Rugged beauty of Newfie

We’ve spent the last day and a half exploring St. John’s, and it’s already clear to me how different Newfoundland and Labrador, or “Newfie,” is to the rest of the other Canadian provinces we visited, even Prince Edward Island and New Brunswick. The accents are stronger here and surprised me; they sound like some combination of a Canadian accent mixed with Scottish and Irish. St. John’s feels very quaint and small, even though it’s the capital of Newfoundland and Labrador. The downtown area felt like a little seaside town in many ways, with brightly colored homes (in the vein of the Jelly Bean Row homes), windy streets, and small shop storefronts. All the businesses we’ve visited so far support other local businesses, for everything from their meats, cheeses, and produce all the way down to the salt they use. And if they aren’t supporting local businesses, then they are literally making and growing everything they use and serve themselves. The Newfoundlanders take so much pride in their crafts. 

I guess they didn’t accidentally name Nova Scotia “New Scotland” for no reason, nor are the accents similar to the Scottish accent for no reason, as well. We visited the Johnson Geo Centre, which is built right beneath the beautiful Signal Hill National Historic Site, the highest point of St. John’s. The centre describes the earth’s geological makeup, the local area’s cultural history, and in general, Newfoundland life. The craziest thing we learned from visiting this exhibit was that back in the Caledonian orogeny 400 million years ago, two bits of the earth’s crust began to collide. The result much later was the Central Pangaean Mountains that formed. What we know now to be Newfoundland and Labrador and Scotland were actually the same land mass once upon a time but have since been separated. The same rock formations found in Scotland can be found in Newfoundland today, and we saw many examples of this during our hike as well as at the Geo Centre. 

The other interesting history we learned was the real cause of the Titanic sinking. At first, I was wondering why the Titanic even had its own exhibit, but then I found out this was due to the Titanic crashing in this vicinity. The exhibit made it very clear that you cannot blame the Titanic sinking “because of an iceberg,” which I always thought was idiotic, yet another example of human beings refusing to have any accountability or take responsibility for their mistakes. The crash and the over 1,500 deaths that happened as a result of the Titanic sinking was really due to many, many greedy and arrogant white men, including J.P. Morgan, who at the time, made selfish and short-sighted decisions, resulting in this epic and tragic devastation. What probably made my blood pressure soar the most was seeing that those who managed the Titanic gave zero reparations for damages and deaths to the survivors and families despite their extreme wealth. This, plus the fact that there were not enough life boat seats for everyone, and they boarded people on the life boats in order of class – it’s just amazing how greedy and heartless people are regardless of what time period we’re in.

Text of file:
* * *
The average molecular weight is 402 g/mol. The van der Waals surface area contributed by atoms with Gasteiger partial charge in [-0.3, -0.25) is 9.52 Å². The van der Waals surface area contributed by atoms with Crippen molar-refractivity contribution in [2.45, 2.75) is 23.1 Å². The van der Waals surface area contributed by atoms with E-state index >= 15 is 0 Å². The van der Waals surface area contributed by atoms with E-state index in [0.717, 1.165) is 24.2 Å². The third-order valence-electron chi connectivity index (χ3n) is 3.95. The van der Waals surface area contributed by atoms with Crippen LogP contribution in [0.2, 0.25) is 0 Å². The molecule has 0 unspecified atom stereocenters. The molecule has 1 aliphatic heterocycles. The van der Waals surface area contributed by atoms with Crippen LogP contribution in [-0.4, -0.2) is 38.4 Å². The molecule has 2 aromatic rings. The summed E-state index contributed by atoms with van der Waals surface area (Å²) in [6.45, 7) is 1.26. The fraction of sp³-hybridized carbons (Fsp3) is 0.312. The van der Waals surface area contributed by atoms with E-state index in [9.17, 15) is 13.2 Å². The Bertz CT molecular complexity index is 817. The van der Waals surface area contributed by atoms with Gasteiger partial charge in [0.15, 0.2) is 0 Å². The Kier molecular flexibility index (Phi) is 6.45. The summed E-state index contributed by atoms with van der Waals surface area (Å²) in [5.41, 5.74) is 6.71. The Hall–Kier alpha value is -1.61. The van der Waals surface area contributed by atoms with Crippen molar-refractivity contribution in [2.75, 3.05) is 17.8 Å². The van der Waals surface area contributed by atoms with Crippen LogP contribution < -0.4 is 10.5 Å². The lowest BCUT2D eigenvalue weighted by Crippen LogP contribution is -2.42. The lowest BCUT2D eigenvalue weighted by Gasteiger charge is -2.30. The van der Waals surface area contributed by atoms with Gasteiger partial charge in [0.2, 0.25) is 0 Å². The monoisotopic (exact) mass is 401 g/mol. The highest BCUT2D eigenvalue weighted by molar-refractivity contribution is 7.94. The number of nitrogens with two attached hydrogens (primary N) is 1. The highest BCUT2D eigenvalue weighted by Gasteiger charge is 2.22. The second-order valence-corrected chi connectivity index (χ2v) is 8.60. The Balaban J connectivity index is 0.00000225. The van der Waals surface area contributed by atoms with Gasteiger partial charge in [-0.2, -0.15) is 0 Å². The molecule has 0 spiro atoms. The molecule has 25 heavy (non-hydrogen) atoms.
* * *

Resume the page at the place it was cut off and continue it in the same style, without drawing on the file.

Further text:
Signal Hill gives a gorgeous view of the entire city and the sweeping water, harbor, and lighthouses that surround it. We spent the late afternoon yesterday hiking this area, and it was so impressive how well laid out and maintained it was. It reminded me a lot of the coastal walk in Rhode Island, just that here, there were far fewer people hiking, and the ones who were actually in the area seemed more like locals going for their daily exercise. There are boardwalks and stairs in many areas, chains where the ledges are very slim so that you can still safely walk across the rocks, and many resting areas where bright red Adirondack chairs can be found. The colors of the area were so vibrant; the green of the grass seemed to be nearly florescent and glowing in some areas, while the water appeared aquamarine and emerald-hued, sparkling wildly depending on how bright the sun was shining. The greens and the blues really contrasted with the whites and reds of the lighthouses. You could also see all those millions of years literally layering on top of one another when gazing over the cliffs and the rock formations, with all the different layers and shades of tan, brown, orange, and red. 

The rugged beauty of this area has stunned me in the last couple of days. I’m happy that it feels so remote and untouched because that adds to the beauty and serenity, but given its proximity to New York City (it’s just about 4 hours away by flight), it’s crazy that so few people come visit. Most of the tourists we’ve noticed so far have been domestic tourists exploring their own backyard. This truly feels like a getaway from civilization as we know it.

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